Scott Benjamin: Most of these models were based on regular production vehicles and the vehicles are generally not considered muscle cars even when equipped with large V8s. If there's a high performance version available, it gets the credit and not the vehicle that it was based on.

Ben Bowlin: Oh.

Scott Benjamin: So, that's confusing to hear all that at one time. They also, on, you know, the musclecarclub.com site have a list of cars and this is a pretty interesting list really of vehicles that most people associate with being muscle cars. Several of the cars on the list, it turns out, according to that strict definition; do not fit the muscle car definition I guess.

Ben Bowlin: What, because they're too expensive maybe?

Scott Benjamin: That's - well, they're too expensive or maybe they were a little too plush. They had too many features. Their more of a luxury vehicle; they cost too much because, you know, we said that they have to be affordable. In other cases, maybe it was that they just didn't offer the right engine. It wasn't -

Ben Bowlin: The V8.

Scott Benjamin: Yeah, that's right, that's one. Just, again, expensive, luxurious cars didn't often count as muscle cars. Now, looking back, what do we consider expensive and luxurious wasn't what they considered expensive and luxurious back then but - maybe it was proportional, I'm not sure exactly but there's this real tricky definition that they have to fit and so this list is pretty completing of what it does include and does not include and I think you'd be surprised by a few of them that were taken off of the list that don't fit like the Oldsmobile Cutlass is not considered a muscle car.

Ben Bowlin: Why not?

Scott Benjamin: Because only the 442 models were considered a muscle car.

Ben Bowlin: Oh, okay.

Scott Benjamin: Now, the Plymouth Barracuda, not a muscle car.

Ben Bowlin: You serious?

Scott Benjamin: No, it's not a muscle car.

Ben Bowlin: Plymouth is just striking out here.

Scott Benjamin: Because on the Cuda models were considered the muscle cars. There's a separate Cuda model. The Pontiac Grand Prix, not a muscle car because it's too expensive!

Ben Bowlin: Okay.

Scott Benjamin: So, I mean, even though it fit every other parameter, it was too expensive. There's just a long list of these things and I think people should check that out maybe -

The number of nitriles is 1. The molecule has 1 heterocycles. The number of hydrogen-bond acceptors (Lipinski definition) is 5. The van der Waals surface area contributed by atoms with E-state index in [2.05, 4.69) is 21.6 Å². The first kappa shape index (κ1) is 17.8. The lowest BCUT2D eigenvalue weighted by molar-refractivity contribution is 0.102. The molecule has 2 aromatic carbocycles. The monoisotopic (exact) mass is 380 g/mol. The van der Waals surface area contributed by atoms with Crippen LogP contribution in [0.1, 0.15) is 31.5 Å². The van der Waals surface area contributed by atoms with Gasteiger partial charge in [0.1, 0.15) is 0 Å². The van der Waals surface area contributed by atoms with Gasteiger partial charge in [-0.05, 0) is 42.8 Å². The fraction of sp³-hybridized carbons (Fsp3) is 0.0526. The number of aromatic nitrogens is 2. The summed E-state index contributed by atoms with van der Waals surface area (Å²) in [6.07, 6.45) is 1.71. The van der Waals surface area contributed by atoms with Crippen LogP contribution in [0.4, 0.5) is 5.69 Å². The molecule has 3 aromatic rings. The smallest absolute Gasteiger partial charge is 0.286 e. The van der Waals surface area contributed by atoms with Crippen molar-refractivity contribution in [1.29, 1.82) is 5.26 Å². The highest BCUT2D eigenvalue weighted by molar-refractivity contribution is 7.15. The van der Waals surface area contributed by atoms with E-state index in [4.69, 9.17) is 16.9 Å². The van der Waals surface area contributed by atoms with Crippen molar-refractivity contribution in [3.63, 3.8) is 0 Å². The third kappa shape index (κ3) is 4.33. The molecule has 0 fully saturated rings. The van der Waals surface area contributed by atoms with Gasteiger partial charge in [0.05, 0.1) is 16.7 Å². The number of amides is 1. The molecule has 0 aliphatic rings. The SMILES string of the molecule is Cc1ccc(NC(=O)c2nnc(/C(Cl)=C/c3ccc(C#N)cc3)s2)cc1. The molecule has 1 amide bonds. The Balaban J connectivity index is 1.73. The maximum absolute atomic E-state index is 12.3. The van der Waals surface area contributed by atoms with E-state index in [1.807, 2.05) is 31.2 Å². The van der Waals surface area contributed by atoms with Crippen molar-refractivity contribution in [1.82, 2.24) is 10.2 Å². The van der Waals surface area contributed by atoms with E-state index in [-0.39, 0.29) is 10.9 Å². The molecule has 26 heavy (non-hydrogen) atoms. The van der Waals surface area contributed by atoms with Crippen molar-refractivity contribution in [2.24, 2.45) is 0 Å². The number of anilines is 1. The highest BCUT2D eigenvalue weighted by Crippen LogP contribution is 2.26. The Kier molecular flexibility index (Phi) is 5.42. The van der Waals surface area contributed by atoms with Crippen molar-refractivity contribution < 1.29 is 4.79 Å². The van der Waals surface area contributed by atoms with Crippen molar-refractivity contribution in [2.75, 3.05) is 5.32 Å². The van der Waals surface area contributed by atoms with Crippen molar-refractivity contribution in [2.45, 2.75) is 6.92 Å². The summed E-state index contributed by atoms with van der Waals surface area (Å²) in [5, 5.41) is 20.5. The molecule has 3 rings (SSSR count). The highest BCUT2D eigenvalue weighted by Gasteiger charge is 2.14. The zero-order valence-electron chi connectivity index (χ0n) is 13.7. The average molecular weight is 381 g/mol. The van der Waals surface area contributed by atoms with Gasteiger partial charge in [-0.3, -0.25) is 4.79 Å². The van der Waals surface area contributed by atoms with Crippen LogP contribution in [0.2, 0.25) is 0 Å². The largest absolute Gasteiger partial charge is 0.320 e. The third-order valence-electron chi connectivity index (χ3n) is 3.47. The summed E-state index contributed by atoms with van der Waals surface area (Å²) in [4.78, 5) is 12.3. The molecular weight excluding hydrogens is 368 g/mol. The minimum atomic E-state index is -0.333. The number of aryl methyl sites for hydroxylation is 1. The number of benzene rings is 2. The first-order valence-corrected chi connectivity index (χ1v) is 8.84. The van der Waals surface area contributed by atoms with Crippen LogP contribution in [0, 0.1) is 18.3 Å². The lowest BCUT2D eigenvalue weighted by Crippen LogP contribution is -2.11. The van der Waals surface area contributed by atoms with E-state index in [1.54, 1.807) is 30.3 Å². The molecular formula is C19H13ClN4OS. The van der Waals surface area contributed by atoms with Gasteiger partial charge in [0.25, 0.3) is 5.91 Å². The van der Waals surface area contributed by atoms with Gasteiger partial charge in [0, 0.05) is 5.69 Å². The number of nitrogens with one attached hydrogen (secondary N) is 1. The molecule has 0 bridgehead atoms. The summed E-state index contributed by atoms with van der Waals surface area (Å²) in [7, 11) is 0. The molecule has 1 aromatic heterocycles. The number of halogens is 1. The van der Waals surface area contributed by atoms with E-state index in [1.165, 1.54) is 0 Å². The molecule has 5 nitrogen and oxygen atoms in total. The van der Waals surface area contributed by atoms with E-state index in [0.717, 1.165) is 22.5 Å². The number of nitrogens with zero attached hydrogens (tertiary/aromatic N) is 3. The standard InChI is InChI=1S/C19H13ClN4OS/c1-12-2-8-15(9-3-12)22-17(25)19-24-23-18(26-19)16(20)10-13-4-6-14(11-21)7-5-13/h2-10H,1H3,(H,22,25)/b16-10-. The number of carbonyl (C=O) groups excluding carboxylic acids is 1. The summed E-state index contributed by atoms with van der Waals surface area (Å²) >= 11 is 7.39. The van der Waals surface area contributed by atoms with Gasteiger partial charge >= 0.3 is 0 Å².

Ben Bowlin: Yeah, that sounds -

Scott Benjamin: Interesting because that'll give you, again, a strict definition of what it is. Now, a lot of people will argue with everything that we have to say today because that's just the way this works. So, I know that there's going to be a lot of different viewpoints and we're even saying that right up front that even the - you got into the question where you asked about what - when were they built.

Ben Bowlin: Time period, yeah.

Scott Benjamin: Yeah, the time period. Here's how, you know, widely disputed the time period it is. It ranges from, get this, 1949 all the way to 1978. Depends on who you talk to and everything in between. I've seen 1960 to 1971; I've seen 1964 to 1972; 1960 to 1978; 1949 to 1971 and everything in between. It really depends on who you talk to and no one can seem to agree on what the first muscle car was and what the last muscle car was either but there are a few opinions about it but the - again, these range from the late 40s up to the early 60s for the first muscle car so that's a pretty wide spanse of time and the last one it can go as late as 1974 but some people disagree with that because they say that the era was over in 1971.

Ben Bowlin: That's really interesting so it sounds like what we've got going on here is a disclaimer - do any of our listeners who have a particular convictions about the muscle cars, we're presenting some general opinions that may differ from source to source.

Scott Benjamin: Um-hum. That's right. Yeah, and we're just trying to - again, just generalize just to get the idea of the muscle car out there and let people know what they are basically.

Ben Bowlin: Yeah, and what are some examples of just something that's a classic muscle car?

Scott Benjamin: Okay. Well, there are a few different classes of muscle car and I've got a few examples of those if you like.

Ben Bowlin: That's awesome. Yeah.

Scott Benjamin: Okay. Well, there's a full-size muscle car and, again, these are coming from that last that I had, the muscle car -

Ben Bowlin: Oh, yeah, musclecarclub.com.